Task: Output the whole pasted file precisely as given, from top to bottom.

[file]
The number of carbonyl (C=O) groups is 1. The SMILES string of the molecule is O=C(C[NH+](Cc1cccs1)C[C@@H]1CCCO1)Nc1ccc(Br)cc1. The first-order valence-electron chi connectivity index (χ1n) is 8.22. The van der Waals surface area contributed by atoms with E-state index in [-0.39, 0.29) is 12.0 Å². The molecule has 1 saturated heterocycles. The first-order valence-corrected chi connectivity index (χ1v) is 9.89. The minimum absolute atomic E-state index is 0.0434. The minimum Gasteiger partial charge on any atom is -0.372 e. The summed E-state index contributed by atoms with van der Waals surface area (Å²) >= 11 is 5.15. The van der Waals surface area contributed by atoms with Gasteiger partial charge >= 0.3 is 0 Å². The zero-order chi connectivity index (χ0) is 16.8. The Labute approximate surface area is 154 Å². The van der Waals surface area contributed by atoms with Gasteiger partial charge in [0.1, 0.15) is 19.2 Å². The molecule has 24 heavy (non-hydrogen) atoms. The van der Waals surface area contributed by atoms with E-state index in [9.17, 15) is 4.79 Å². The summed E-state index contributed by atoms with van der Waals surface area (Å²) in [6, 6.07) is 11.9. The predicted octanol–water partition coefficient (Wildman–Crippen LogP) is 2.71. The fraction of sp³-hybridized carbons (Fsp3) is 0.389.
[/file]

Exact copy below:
The number of carbonyl (C=O) groups is 1. The SMILES string of the molecule is O=C(C[NH+](Cc1cccs1)C[C@@H]1CCCO1)Nc1ccc(Br)cc1. The first-order valence-electron chi connectivity index (χ1n) is 8.22. The van der Waals surface area contributed by atoms with E-state index in [-0.39, 0.29) is 12.0 Å². The molecule has 1 saturated heterocycles. The first-order valence-corrected chi connectivity index (χ1v) is 9.89. The minimum absolute atomic E-state index is 0.0434. The minimum Gasteiger partial charge on any atom is -0.372 e. The summed E-state index contributed by atoms with van der Waals surface area (Å²) >= 11 is 5.15. The van der Waals surface area contributed by atoms with Gasteiger partial charge >= 0.3 is 0 Å². The zero-order chi connectivity index (χ0) is 16.8. The Labute approximate surface area is 154 Å². The van der Waals surface area contributed by atoms with Gasteiger partial charge in [0.1, 0.15) is 19.2 Å². The molecule has 24 heavy (non-hydrogen) atoms. The van der Waals surface area contributed by atoms with E-state index in [9.17, 15) is 4.79 Å². The summed E-state index contributed by atoms with van der Waals surface area (Å²) in [6, 6.07) is 11.9. The predicted octanol–water partition coefficient (Wildman–Crippen LogP) is 2.71. The fraction of sp³-hybridized carbons (Fsp3) is 0.389.